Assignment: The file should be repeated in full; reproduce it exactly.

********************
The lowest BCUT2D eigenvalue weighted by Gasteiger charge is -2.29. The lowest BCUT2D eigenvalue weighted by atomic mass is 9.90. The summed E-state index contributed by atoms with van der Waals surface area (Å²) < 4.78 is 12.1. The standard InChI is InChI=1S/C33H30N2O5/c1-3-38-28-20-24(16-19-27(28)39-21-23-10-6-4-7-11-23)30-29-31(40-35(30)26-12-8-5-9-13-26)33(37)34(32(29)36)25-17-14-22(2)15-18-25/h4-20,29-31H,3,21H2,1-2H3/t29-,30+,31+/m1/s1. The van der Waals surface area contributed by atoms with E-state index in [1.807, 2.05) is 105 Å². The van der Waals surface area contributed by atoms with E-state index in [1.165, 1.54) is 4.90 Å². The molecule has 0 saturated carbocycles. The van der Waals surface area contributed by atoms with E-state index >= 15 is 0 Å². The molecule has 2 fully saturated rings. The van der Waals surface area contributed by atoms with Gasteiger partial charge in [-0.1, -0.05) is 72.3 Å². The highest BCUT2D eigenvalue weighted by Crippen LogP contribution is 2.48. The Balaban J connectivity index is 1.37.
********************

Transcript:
The lowest BCUT2D eigenvalue weighted by Gasteiger charge is -2.29. The lowest BCUT2D eigenvalue weighted by atomic mass is 9.90. The summed E-state index contributed by atoms with van der Waals surface area (Å²) < 4.78 is 12.1. The standard InChI is InChI=1S/C33H30N2O5/c1-3-38-28-20-24(16-19-27(28)39-21-23-10-6-4-7-11-23)30-29-31(40-35(30)26-12-8-5-9-13-26)33(37)34(32(29)36)25-17-14-22(2)15-18-25/h4-20,29-31H,3,21H2,1-2H3/t29-,30+,31+/m1/s1. The van der Waals surface area contributed by atoms with E-state index in [1.807, 2.05) is 105 Å². The van der Waals surface area contributed by atoms with E-state index in [1.165, 1.54) is 4.90 Å². The molecule has 0 saturated carbocycles. The van der Waals surface area contributed by atoms with E-state index >= 15 is 0 Å². The molecule has 2 fully saturated rings. The van der Waals surface area contributed by atoms with Gasteiger partial charge in [-0.1, -0.05) is 72.3 Å². The highest BCUT2D eigenvalue weighted by Crippen LogP contribution is 2.48. The Balaban J connectivity index is 1.37.